2-4 Lower Richmond Road, Putney SW15 1LB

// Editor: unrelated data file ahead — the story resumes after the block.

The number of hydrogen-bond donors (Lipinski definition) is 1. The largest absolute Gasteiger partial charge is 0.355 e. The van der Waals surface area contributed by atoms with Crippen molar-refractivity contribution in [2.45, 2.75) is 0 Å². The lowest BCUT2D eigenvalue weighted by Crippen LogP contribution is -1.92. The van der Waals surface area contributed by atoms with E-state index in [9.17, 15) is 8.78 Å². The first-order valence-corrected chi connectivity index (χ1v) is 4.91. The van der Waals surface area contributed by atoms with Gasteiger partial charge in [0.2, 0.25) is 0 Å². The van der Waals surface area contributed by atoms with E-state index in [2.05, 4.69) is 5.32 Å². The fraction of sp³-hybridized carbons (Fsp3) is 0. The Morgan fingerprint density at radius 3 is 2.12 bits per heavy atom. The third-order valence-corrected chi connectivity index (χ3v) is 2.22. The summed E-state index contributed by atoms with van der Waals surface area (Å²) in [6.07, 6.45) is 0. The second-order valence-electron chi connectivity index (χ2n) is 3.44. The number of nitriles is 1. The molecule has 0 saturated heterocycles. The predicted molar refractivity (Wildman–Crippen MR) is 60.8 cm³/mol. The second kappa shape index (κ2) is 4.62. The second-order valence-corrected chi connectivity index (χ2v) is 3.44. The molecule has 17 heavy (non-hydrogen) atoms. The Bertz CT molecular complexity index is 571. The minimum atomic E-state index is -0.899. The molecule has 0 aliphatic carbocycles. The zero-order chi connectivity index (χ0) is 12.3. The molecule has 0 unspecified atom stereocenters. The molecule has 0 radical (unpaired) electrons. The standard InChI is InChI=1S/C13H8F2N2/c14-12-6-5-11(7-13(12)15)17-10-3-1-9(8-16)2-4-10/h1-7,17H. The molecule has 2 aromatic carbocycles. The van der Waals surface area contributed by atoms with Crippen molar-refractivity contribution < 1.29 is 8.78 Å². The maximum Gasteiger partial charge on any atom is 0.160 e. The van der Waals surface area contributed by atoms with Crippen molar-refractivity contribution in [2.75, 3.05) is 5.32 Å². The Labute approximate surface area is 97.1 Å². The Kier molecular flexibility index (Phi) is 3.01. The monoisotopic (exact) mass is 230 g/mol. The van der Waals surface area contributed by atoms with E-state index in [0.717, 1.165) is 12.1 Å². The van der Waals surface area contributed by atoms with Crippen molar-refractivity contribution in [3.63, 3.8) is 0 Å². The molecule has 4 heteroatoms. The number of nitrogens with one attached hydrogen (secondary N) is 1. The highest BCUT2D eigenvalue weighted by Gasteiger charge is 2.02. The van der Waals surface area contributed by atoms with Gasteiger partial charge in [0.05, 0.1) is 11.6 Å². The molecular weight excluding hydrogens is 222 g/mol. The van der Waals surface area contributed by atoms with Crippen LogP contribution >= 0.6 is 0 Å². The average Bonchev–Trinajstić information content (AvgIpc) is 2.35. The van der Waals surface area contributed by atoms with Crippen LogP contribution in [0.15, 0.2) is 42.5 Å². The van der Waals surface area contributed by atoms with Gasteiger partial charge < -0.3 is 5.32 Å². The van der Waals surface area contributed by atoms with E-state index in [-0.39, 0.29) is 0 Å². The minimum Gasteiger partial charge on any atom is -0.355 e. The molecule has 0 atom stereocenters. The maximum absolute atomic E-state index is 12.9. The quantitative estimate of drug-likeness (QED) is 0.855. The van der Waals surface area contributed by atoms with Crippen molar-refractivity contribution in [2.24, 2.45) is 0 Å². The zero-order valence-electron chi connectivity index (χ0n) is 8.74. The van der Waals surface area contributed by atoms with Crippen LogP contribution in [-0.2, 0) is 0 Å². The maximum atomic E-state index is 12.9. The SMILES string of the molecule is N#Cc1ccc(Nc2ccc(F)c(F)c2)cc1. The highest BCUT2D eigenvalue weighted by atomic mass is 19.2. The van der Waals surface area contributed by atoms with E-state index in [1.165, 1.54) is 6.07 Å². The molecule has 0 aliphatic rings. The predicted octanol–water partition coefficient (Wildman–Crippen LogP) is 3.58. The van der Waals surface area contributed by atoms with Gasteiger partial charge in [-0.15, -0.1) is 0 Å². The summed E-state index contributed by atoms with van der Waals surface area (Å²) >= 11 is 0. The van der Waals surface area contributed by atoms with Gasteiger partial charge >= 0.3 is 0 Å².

Back in the dark days of the late 1990s suburban Putney was home to Putney Bridge, a Michelin starred French restaurant catering to West London yuppies like me in a prize-winning new build. Chef Anthony Demetre went on to open Arbutus, the restaurant that kickstarted the Soho dining revival.Fast-forward to 2011 and the same Putney site became a member of the Thai Square group of restaurants. I’ve been invited to the launch of a new Executive Menu created by recently appointed executive chef Parichat Sanguthai (or Oula as she is known to her friends). Oula was formerly executive chef of the Blue Elephant in Fulham and is known for her skills in blending western and eastern culinary influences to create twists on classic dishes.The restaurant’s exterior is designed to resemble a ship with vaulted steel beams and lots of glass which creates fantastic views across the River Thames from almost every angle. The interiors combine a modernist aesthetic with antique Thai artefacts, including eight Buddha statues who keep a watchful eye on proceedings. For summer eating and drinking the 40-cover riverside terrace offers the perfect spot for al fresco dining.But enough of the PR fluff…What about the cocktails? A refreshing Siam Tra-Kai (£7.50) was a blend of lemongrass, raspberry purée and cranberry juice and the Thai Square full moon (£11) was a sweet and tropical blend of Thai rum, Passai, pineapple and passion fruit juices and fresh passion fruit.A couple of snacks were a foretaste of the meal to come. Compressed watermelon was covered with crisp deep-fried shallots and flavoured with nam pla (fish sauce) and sugar creating a wonderful layering of flavours combining pungency, crunch and freshness.The delicate sweetness of pomelo was counterpointed with the unfamiliar but delicious flavour of caramelised coconut blended with ginger and chilli for a bit of bite.We moved on to drinking a crisp, lemony Chilean Emiliana Riesling that stood up well to the herbs and spices in the food. Next up we sampled a selection of starters.The centrepiece of a wonderful Seafood Platter was a whole lobster salad infused with chilli and lemongrass. The fragrance of the spicing brought out the delicate lobster flavour perfectly. Luxurious grilled scallops were drenched in butter, garlic and chilli; prawns and chicken dim sum were light and fluffy.Grilled wild tiger prawns came with a sweet basil parfait, rocket salad and radish. I could have eaten twenty of these but I’m greedy…A spicy and fresh tasting duck salad was made up of chargrilled slices of duck breast served with Longan fruit.Baked aubergine with quail egg, sweet pepper, minced chicken breast and prawn, spicy lime dressing and truffle oil was a plate of rich, squishy deliciousness.There was a wide selection of main dishes so we all chose one and tasted some others. A tangy yellow curry had the unmistakable sweet sour flavour of tamarind; the meat from the lamb shank tangy falling off the bone with the inevitability 0f me falling off the wagon.Grilled black cod came wrapped in banana leaf and was sweetened with miso and a chilli jam. It was a good size portion, the flesh was firm but simultaneously melted on your tongue. It tasted fab.Noodles with black truffles and crispy fried prawns with cherry tomatoes, red chilli, garlic, sweet basil and soy had sweet and sour flavours and lots of crunch. The truffles were a little underpowered however.Stir-fried morning glory is a staple in South East Asia, it’s one of my favourite vegetables and always a treat.I always think that having three desserts is a good starting point. A delicate lychee mousse was topped by a wonderfully wobbly jelly, the ginger creme brulée was a perfectly constructed Asian take on the French Brasserie favourite and the coconut flan gave a tropical flavour to the Spanish classic.I didn’t get the meal I expected at Thai Square. Chef Oula is creating a new cuisine blending Thai flavours with western ingredients and techniques to create an expertly delivered original fusion that I haven’t experienced in the UK. There are plenty of Thai classics still on offer but this new Executive Menu is really worth investigating.